Is worst-case scenario streamflow drought underestimated in British Columbia? A multi-century perspective for the south coast, derived from tree-rings

Bethany Coulthard, Dan J. Smith, David M. Meko

Research output: Contribution to journalArticle

17 Scopus citations

Abstract

Recent streamflow droughts in south coastal British Columbia have had major socioeconomic and ecological impacts. Increasing drought severity under projected climate change poses serious water management challenges, particularly in the small coastal watersheds that serve as primary water sources for most communities in the region. A 332-year dendrohydrological record of regionalized mean summer streamflow for four watersheds is analyzed to place recent drought magnitudes in a long-term perspective. We present a novel approach for optimizing tree-ring based reconstructions in small watersheds in temperate environments, combining winter snow depth and summer drought sensitive proxies as model predictors. The reconstruction model, estimated by regression of observed flows on Tsuga mertensiana ring-width variables and a tree-ring derived paleorecord of the Palmer Drought Severity Index, explains 64% of the regionalized streamflow variance. The model is particularly accurate at estimating lowest flow events, and provides the strongest annually resolved paleohydrological record in British Columbia. The extended record suggests that since 1658 sixteen natural droughts have occurred that were more extreme than any within the instrumental period. Flow-duration curves show more severe worst-case scenario droughts and a higher probability of those droughts in the long-term reconstruction than in the hydrometric data. Such curves also highlight the value of dendrohydrology for probabilistic drought assessment. Our results suggest current water management strategies based on worst-case scenarios from historical gauge data likely underestimate the potential magnitudes of natural droughts. If the low-flow magnitudes anticipated under climate change co-occur with lowest possible natural flows, streamflow drought severities in small watersheds in south coastal British Columbia could exceed any of those experienced in the past ~350. years.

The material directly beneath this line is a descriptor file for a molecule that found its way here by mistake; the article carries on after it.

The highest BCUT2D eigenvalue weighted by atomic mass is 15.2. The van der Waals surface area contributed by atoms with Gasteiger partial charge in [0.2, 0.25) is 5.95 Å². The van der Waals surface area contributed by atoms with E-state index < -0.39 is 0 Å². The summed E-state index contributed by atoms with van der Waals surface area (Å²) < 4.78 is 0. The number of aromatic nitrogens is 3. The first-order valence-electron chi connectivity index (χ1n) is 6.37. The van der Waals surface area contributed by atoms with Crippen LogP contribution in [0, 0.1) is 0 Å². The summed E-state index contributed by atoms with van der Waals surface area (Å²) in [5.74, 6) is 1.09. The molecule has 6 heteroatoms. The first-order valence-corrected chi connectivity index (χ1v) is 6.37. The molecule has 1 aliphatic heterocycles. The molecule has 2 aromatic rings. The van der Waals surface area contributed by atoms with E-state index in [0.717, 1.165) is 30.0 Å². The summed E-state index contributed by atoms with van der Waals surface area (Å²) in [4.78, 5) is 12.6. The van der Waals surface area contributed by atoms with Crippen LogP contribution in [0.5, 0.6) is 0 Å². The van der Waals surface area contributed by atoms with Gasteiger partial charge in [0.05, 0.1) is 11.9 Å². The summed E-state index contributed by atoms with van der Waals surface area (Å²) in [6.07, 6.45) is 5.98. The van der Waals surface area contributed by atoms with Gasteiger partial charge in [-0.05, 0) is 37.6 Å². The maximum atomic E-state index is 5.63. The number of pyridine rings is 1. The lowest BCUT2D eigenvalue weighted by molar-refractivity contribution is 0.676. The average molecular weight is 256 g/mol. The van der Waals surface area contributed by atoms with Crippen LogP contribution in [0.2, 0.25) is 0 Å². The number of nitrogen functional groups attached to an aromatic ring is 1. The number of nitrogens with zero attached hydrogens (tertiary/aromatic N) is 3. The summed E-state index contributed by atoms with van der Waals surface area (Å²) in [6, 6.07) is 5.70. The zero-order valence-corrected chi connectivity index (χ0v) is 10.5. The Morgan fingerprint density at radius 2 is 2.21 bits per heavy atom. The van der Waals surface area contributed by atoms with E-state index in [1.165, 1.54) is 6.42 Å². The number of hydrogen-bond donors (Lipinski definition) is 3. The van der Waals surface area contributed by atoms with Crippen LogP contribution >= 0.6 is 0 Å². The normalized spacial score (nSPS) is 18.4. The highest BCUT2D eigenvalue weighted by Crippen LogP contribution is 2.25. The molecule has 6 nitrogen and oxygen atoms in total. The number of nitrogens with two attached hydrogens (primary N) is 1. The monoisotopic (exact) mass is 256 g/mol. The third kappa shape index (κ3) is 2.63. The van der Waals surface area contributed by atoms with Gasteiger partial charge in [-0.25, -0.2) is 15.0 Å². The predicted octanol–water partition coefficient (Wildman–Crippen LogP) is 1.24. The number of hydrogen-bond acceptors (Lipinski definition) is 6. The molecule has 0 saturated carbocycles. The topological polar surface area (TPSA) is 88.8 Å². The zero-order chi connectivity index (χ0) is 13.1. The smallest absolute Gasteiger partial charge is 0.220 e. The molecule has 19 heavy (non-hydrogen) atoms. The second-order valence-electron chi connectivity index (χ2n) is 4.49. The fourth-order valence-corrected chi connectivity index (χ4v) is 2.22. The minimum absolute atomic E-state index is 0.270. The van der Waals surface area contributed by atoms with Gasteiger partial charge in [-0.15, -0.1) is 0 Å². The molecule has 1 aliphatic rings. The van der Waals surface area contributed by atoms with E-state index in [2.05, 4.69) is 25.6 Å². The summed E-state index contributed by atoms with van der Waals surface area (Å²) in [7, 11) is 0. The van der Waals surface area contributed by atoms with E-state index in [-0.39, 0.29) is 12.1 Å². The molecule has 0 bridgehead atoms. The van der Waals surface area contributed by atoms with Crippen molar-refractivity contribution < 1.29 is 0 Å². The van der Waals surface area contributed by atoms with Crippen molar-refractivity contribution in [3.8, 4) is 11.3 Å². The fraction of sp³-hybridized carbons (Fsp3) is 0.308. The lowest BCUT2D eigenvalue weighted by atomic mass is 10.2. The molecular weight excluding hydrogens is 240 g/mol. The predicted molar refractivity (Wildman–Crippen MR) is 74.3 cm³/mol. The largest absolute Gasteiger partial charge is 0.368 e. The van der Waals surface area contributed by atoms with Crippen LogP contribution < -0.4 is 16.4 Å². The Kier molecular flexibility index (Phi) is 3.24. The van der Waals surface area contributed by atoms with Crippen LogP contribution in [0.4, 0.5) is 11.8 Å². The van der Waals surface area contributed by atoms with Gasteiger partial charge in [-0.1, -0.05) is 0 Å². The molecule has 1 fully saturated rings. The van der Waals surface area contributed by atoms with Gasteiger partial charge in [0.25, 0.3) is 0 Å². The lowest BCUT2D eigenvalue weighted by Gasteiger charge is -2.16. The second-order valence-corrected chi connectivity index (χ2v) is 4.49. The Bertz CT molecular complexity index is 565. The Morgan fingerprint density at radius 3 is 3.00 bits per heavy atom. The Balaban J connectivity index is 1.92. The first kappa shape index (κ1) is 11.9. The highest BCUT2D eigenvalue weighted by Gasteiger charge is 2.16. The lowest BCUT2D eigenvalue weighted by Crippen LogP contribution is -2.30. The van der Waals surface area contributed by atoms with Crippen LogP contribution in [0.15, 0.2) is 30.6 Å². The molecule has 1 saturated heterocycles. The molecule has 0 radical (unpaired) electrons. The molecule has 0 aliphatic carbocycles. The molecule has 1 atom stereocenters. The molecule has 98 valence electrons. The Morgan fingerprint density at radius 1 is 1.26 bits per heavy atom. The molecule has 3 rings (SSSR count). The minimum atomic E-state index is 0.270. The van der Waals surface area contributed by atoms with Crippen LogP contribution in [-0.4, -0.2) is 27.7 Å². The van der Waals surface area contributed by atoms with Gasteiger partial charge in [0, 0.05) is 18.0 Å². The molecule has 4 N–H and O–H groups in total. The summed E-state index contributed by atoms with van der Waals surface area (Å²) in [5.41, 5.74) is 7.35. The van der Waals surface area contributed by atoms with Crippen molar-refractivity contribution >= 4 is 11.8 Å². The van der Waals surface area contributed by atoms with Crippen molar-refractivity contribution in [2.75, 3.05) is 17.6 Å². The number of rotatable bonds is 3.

Original languageEnglish (US)
Pages (from-to)205-218
Number of pages14
JournalJournal of Hydrology
Volume534
DOIs
StatePublished - Mar 1 2016

Keywords

  • British Columbia
  • Dendrohydrology
  • Drought
  • Streamflow
  • Tree rings
  • Water management

ASJC Scopus subject areas

  • Water Science and Technology

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